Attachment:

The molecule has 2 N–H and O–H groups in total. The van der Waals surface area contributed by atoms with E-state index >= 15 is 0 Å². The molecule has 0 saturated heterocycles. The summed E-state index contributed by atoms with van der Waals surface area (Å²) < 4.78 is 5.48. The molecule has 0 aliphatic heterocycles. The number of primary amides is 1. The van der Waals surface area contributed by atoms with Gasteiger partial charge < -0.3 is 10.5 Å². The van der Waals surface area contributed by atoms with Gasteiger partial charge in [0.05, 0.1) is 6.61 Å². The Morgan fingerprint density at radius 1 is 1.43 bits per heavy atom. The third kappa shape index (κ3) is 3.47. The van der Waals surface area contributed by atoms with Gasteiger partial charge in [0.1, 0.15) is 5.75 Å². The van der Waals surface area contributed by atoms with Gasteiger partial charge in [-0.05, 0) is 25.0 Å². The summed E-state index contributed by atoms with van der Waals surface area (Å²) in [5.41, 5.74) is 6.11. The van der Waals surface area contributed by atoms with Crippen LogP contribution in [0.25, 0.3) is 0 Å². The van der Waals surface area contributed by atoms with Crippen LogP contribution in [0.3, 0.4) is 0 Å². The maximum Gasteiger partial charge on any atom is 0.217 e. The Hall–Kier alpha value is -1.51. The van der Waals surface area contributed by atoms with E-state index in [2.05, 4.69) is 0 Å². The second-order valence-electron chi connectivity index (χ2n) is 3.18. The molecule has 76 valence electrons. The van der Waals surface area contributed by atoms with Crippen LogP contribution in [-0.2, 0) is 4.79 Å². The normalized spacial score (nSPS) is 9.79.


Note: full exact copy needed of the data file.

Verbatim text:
The molecule has 2 N–H and O–H groups in total. The van der Waals surface area contributed by atoms with E-state index >= 15 is 0 Å². The molecule has 0 saturated heterocycles. The summed E-state index contributed by atoms with van der Waals surface area (Å²) < 4.78 is 5.48. The molecule has 0 aliphatic heterocycles. The number of primary amides is 1. The van der Waals surface area contributed by atoms with Gasteiger partial charge < -0.3 is 10.5 Å². The van der Waals surface area contributed by atoms with Gasteiger partial charge in [0.05, 0.1) is 6.61 Å². The Morgan fingerprint density at radius 1 is 1.43 bits per heavy atom. The third kappa shape index (κ3) is 3.47. The van der Waals surface area contributed by atoms with Gasteiger partial charge in [0.1, 0.15) is 5.75 Å². The van der Waals surface area contributed by atoms with Gasteiger partial charge in [-0.05, 0) is 25.0 Å². The summed E-state index contributed by atoms with van der Waals surface area (Å²) in [5.41, 5.74) is 6.11. The van der Waals surface area contributed by atoms with Crippen LogP contribution in [0.25, 0.3) is 0 Å². The van der Waals surface area contributed by atoms with Crippen LogP contribution in [0.3, 0.4) is 0 Å². The maximum Gasteiger partial charge on any atom is 0.217 e. The Hall–Kier alpha value is -1.51. The van der Waals surface area contributed by atoms with E-state index in [2.05, 4.69) is 0 Å². The second-order valence-electron chi connectivity index (χ2n) is 3.18. The molecule has 76 valence electrons. The van der Waals surface area contributed by atoms with Crippen LogP contribution in [-0.2, 0) is 4.79 Å². The normalized spacial score (nSPS) is 9.79.